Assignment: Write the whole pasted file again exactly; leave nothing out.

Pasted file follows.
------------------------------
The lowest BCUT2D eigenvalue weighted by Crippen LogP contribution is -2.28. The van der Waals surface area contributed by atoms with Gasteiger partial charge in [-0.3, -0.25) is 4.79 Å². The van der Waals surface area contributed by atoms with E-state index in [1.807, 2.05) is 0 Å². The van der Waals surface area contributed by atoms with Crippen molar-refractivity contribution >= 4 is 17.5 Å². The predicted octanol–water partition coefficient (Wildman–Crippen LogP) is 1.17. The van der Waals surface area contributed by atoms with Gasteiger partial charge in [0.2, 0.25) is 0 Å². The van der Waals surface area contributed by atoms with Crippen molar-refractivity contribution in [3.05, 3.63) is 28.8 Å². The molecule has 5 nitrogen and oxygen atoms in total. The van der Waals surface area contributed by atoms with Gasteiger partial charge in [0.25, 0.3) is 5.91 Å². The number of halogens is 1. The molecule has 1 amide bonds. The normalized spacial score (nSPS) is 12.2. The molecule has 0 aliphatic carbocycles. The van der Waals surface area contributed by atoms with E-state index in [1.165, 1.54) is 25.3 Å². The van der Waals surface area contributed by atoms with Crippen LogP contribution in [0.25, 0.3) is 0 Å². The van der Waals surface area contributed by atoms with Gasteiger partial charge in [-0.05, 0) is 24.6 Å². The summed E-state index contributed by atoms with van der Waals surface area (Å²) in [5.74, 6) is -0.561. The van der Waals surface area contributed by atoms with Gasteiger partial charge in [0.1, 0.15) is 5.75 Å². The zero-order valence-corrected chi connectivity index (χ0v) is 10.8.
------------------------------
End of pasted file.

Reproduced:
The lowest BCUT2D eigenvalue weighted by Crippen LogP contribution is -2.28. The van der Waals surface area contributed by atoms with Gasteiger partial charge in [-0.3, -0.25) is 4.79 Å². The van der Waals surface area contributed by atoms with E-state index in [1.807, 2.05) is 0 Å². The van der Waals surface area contributed by atoms with Crippen molar-refractivity contribution >= 4 is 17.5 Å². The predicted octanol–water partition coefficient (Wildman–Crippen LogP) is 1.17. The van der Waals surface area contributed by atoms with Gasteiger partial charge in [0.2, 0.25) is 0 Å². The van der Waals surface area contributed by atoms with Crippen molar-refractivity contribution in [3.05, 3.63) is 28.8 Å². The molecule has 5 nitrogen and oxygen atoms in total. The van der Waals surface area contributed by atoms with Gasteiger partial charge in [0.25, 0.3) is 5.91 Å². The number of halogens is 1. The molecule has 1 amide bonds. The normalized spacial score (nSPS) is 12.2. The molecule has 0 aliphatic carbocycles. The van der Waals surface area contributed by atoms with E-state index in [1.165, 1.54) is 25.3 Å². The van der Waals surface area contributed by atoms with Crippen LogP contribution in [0.25, 0.3) is 0 Å². The van der Waals surface area contributed by atoms with Gasteiger partial charge in [-0.05, 0) is 24.6 Å². The summed E-state index contributed by atoms with van der Waals surface area (Å²) in [5.74, 6) is -0.561. The van der Waals surface area contributed by atoms with Gasteiger partial charge in [0.1, 0.15) is 5.75 Å². The zero-order valence-corrected chi connectivity index (χ0v) is 10.8.